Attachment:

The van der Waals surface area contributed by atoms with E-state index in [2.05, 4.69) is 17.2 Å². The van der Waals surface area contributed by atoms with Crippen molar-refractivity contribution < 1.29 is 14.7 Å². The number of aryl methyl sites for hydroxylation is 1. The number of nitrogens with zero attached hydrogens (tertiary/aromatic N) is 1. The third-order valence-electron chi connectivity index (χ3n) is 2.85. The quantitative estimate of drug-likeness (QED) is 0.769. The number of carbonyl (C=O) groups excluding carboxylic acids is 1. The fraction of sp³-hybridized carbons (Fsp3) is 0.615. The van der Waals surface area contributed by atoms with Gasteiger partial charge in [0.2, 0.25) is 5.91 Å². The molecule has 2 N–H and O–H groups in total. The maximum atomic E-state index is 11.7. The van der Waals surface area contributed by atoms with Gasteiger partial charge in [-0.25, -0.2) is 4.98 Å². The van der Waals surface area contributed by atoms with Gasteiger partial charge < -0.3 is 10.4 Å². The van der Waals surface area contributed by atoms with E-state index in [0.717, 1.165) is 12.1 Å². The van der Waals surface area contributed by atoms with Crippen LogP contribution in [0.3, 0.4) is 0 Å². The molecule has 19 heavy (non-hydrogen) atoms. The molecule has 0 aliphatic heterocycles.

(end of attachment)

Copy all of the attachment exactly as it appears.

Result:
The van der Waals surface area contributed by atoms with E-state index in [2.05, 4.69) is 17.2 Å². The van der Waals surface area contributed by atoms with Crippen molar-refractivity contribution < 1.29 is 14.7 Å². The number of aryl methyl sites for hydroxylation is 1. The number of nitrogens with zero attached hydrogens (tertiary/aromatic N) is 1. The third-order valence-electron chi connectivity index (χ3n) is 2.85. The quantitative estimate of drug-likeness (QED) is 0.769. The number of carbonyl (C=O) groups excluding carboxylic acids is 1. The fraction of sp³-hybridized carbons (Fsp3) is 0.615. The van der Waals surface area contributed by atoms with Gasteiger partial charge in [0.2, 0.25) is 5.91 Å². The molecule has 2 N–H and O–H groups in total. The maximum atomic E-state index is 11.7. The van der Waals surface area contributed by atoms with Gasteiger partial charge in [-0.25, -0.2) is 4.98 Å². The van der Waals surface area contributed by atoms with Gasteiger partial charge < -0.3 is 10.4 Å². The van der Waals surface area contributed by atoms with E-state index in [0.717, 1.165) is 12.1 Å². The van der Waals surface area contributed by atoms with Crippen LogP contribution in [0.3, 0.4) is 0 Å². The molecule has 19 heavy (non-hydrogen) atoms. The molecule has 0 aliphatic heterocycles.